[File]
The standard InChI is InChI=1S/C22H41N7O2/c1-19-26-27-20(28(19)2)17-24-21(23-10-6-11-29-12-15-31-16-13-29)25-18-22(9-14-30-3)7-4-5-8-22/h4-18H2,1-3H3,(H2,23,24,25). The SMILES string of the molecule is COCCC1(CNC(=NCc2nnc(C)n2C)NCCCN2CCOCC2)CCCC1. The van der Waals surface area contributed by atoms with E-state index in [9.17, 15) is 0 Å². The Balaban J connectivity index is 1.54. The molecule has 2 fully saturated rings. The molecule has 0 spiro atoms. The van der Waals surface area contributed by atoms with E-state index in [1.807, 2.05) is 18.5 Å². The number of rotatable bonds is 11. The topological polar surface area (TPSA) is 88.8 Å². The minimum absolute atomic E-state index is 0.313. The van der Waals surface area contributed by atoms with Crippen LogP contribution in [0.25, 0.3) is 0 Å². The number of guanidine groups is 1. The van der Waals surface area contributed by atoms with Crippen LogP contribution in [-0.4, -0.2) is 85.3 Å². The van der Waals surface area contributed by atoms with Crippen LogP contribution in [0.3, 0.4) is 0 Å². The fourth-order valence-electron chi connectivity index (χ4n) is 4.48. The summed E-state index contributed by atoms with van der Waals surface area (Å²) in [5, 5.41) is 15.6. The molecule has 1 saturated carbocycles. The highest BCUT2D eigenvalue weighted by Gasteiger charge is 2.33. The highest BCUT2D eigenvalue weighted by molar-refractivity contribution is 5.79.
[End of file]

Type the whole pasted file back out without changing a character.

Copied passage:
The standard InChI is InChI=1S/C22H41N7O2/c1-19-26-27-20(28(19)2)17-24-21(23-10-6-11-29-12-15-31-16-13-29)25-18-22(9-14-30-3)7-4-5-8-22/h4-18H2,1-3H3,(H2,23,24,25). The SMILES string of the molecule is COCCC1(CNC(=NCc2nnc(C)n2C)NCCCN2CCOCC2)CCCC1. The van der Waals surface area contributed by atoms with E-state index in [9.17, 15) is 0 Å². The Balaban J connectivity index is 1.54. The molecule has 2 fully saturated rings. The molecule has 0 spiro atoms. The van der Waals surface area contributed by atoms with E-state index in [1.807, 2.05) is 18.5 Å². The number of rotatable bonds is 11. The topological polar surface area (TPSA) is 88.8 Å². The minimum absolute atomic E-state index is 0.313. The van der Waals surface area contributed by atoms with Crippen LogP contribution in [0.25, 0.3) is 0 Å². The number of guanidine groups is 1. The van der Waals surface area contributed by atoms with Crippen LogP contribution in [-0.4, -0.2) is 85.3 Å². The van der Waals surface area contributed by atoms with Crippen LogP contribution in [0.3, 0.4) is 0 Å². The fourth-order valence-electron chi connectivity index (χ4n) is 4.48. The summed E-state index contributed by atoms with van der Waals surface area (Å²) in [5, 5.41) is 15.6. The molecule has 1 saturated carbocycles. The highest BCUT2D eigenvalue weighted by Gasteiger charge is 2.33. The highest BCUT2D eigenvalue weighted by molar-refractivity contribution is 5.79.